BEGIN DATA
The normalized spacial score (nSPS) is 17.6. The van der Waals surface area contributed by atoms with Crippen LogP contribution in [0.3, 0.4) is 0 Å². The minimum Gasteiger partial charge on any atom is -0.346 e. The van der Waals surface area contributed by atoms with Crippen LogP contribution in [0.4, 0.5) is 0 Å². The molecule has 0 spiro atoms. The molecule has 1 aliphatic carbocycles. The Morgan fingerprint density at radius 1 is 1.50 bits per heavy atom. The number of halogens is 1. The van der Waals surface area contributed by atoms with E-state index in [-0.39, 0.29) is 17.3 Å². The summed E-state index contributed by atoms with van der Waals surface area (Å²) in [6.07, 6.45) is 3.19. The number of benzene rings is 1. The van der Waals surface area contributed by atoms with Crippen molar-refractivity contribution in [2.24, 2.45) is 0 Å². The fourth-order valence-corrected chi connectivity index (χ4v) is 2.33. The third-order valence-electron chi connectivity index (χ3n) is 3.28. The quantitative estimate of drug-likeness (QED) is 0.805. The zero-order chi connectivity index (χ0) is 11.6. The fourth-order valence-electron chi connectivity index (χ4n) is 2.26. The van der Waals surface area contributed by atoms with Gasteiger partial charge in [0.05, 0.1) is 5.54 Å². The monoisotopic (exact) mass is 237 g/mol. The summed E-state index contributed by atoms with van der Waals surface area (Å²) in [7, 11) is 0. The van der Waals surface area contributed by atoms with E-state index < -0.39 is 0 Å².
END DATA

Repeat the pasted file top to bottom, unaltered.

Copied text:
The normalized spacial score (nSPS) is 17.6. The van der Waals surface area contributed by atoms with Crippen LogP contribution in [0.3, 0.4) is 0 Å². The minimum Gasteiger partial charge on any atom is -0.346 e. The van der Waals surface area contributed by atoms with Crippen LogP contribution in [0.4, 0.5) is 0 Å². The molecule has 0 spiro atoms. The molecule has 1 aliphatic carbocycles. The Morgan fingerprint density at radius 1 is 1.50 bits per heavy atom. The number of halogens is 1. The van der Waals surface area contributed by atoms with E-state index in [-0.39, 0.29) is 17.3 Å². The summed E-state index contributed by atoms with van der Waals surface area (Å²) in [6.07, 6.45) is 3.19. The number of benzene rings is 1. The van der Waals surface area contributed by atoms with Crippen molar-refractivity contribution in [2.24, 2.45) is 0 Å². The fourth-order valence-corrected chi connectivity index (χ4v) is 2.33. The third-order valence-electron chi connectivity index (χ3n) is 3.28. The quantitative estimate of drug-likeness (QED) is 0.805. The zero-order chi connectivity index (χ0) is 11.6. The fourth-order valence-electron chi connectivity index (χ4n) is 2.26. The van der Waals surface area contributed by atoms with Gasteiger partial charge in [0.05, 0.1) is 5.54 Å². The monoisotopic (exact) mass is 237 g/mol. The summed E-state index contributed by atoms with van der Waals surface area (Å²) in [7, 11) is 0. The van der Waals surface area contributed by atoms with E-state index < -0.39 is 0 Å².